C. Adam Pfander Photograph


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Card Games

February 12, 2013   

I sit at my desk thoughtfully shuffling a deck of cards.  I have always loved shuffling cards, as it introduces unbridled chaos into perfect order.  Those little numbers which used to count off one, two and three are now completely jumbled with kings and queens of various suits.  There is little reason and scarcely a discernible pattern in this stack of cards.

Unfortunately, this dramatic re-sequencing is about all I can accomplish with a deck of cards.  Do not ask me to draw a hand or deal someone in—card games are a foreign concept to me.  As a child, I could not see the appeal in sitting around the table with a few numbered leaflets.  The games seemed to require little skill and had no tangible object other than winning; so I wandered away from card tables in pursuit of different ventures.

I firmly believe this ineptitude with cards is an inherited trait—my family enjoys little interaction with games of chance.  We seldom entertain board games or card games; we rarely keep complete decks of cards in the house.  Not one of us tries to learn a game – how to beat the odds – because not one of us sees the appeal.  So we wallow in our ineptitude.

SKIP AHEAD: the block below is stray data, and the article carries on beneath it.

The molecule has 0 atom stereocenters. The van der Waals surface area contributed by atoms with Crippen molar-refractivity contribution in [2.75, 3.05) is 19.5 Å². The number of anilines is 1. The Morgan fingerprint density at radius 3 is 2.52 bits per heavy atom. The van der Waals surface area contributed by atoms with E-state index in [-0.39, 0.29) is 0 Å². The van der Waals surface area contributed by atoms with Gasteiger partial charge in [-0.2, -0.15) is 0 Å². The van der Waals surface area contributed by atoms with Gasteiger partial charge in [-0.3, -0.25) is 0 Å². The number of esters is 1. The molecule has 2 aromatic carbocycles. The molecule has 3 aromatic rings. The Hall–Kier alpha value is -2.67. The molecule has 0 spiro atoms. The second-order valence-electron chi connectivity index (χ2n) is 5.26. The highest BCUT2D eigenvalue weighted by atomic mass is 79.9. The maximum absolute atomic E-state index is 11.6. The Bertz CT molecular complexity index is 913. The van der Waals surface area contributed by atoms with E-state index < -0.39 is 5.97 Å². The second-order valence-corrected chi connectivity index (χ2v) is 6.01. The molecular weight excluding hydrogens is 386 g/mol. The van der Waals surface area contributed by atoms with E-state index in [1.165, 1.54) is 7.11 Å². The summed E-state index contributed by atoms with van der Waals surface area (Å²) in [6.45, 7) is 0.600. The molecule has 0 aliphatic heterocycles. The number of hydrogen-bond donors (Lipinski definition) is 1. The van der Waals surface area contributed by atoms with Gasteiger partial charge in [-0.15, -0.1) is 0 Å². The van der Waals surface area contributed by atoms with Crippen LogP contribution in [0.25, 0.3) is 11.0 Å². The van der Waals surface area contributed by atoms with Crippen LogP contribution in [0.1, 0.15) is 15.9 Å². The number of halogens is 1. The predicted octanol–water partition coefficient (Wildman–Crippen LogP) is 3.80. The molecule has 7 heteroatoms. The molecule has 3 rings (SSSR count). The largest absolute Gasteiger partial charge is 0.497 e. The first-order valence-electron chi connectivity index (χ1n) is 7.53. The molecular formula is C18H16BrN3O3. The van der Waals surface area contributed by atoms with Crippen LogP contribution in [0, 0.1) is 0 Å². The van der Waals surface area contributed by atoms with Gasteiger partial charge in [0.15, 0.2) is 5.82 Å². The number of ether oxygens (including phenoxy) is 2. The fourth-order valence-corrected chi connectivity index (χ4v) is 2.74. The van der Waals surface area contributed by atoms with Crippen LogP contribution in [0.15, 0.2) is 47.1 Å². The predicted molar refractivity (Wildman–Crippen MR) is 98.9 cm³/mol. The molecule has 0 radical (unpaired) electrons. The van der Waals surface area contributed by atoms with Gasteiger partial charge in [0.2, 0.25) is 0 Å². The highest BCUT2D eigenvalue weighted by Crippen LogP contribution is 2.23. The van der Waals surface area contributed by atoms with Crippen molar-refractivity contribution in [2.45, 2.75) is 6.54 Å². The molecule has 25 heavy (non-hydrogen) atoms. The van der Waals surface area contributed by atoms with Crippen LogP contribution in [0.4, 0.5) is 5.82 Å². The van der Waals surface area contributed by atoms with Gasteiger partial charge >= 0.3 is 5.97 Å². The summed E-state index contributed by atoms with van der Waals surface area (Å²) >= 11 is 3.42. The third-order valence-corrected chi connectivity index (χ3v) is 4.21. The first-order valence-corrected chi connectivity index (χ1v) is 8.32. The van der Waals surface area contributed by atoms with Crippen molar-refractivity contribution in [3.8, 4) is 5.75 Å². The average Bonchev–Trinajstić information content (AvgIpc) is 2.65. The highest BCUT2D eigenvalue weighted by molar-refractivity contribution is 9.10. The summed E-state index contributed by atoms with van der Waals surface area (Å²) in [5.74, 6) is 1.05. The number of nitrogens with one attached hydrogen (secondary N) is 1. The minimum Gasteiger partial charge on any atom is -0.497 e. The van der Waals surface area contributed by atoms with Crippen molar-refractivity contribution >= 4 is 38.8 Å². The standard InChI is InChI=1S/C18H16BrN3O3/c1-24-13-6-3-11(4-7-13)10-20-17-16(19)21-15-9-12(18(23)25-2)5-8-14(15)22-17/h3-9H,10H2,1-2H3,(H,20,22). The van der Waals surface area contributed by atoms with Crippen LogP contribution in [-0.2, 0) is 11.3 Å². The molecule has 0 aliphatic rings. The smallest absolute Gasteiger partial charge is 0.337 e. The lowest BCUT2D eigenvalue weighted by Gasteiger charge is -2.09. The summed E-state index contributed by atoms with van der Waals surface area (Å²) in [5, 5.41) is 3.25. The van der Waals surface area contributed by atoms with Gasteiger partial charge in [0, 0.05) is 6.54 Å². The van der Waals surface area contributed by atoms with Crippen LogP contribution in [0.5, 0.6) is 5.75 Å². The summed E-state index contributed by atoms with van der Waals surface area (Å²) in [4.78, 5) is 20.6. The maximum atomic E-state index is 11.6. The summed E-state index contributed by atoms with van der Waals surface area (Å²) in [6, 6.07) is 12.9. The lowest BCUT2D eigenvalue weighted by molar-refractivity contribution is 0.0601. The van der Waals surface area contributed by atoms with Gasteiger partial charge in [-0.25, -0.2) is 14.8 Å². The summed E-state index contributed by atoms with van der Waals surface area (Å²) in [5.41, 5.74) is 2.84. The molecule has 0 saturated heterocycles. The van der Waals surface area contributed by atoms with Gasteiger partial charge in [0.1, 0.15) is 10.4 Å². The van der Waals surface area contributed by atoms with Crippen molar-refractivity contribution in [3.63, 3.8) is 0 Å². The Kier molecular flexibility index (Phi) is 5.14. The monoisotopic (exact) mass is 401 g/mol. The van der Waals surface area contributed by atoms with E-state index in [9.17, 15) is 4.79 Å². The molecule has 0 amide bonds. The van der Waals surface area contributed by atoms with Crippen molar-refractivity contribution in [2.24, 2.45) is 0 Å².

But now, I regret not finding the time to learn at least the basics of poker or hearts.  Cards are an easy pastime, and they crop up in many social interactions.

On the Hill, long, dull periods of time are livened up with a stack of cards.  The games are more telling than they first appear.  They reveal who is cool under pressure, who is a gracious winner, who is a courteous loser and who is not.  But much to my chagrin, I sit out and look on each hand confusedly, offering disjointed commentary and unhelpful advice.  These games also reveal that I know absolutely nothing about cards.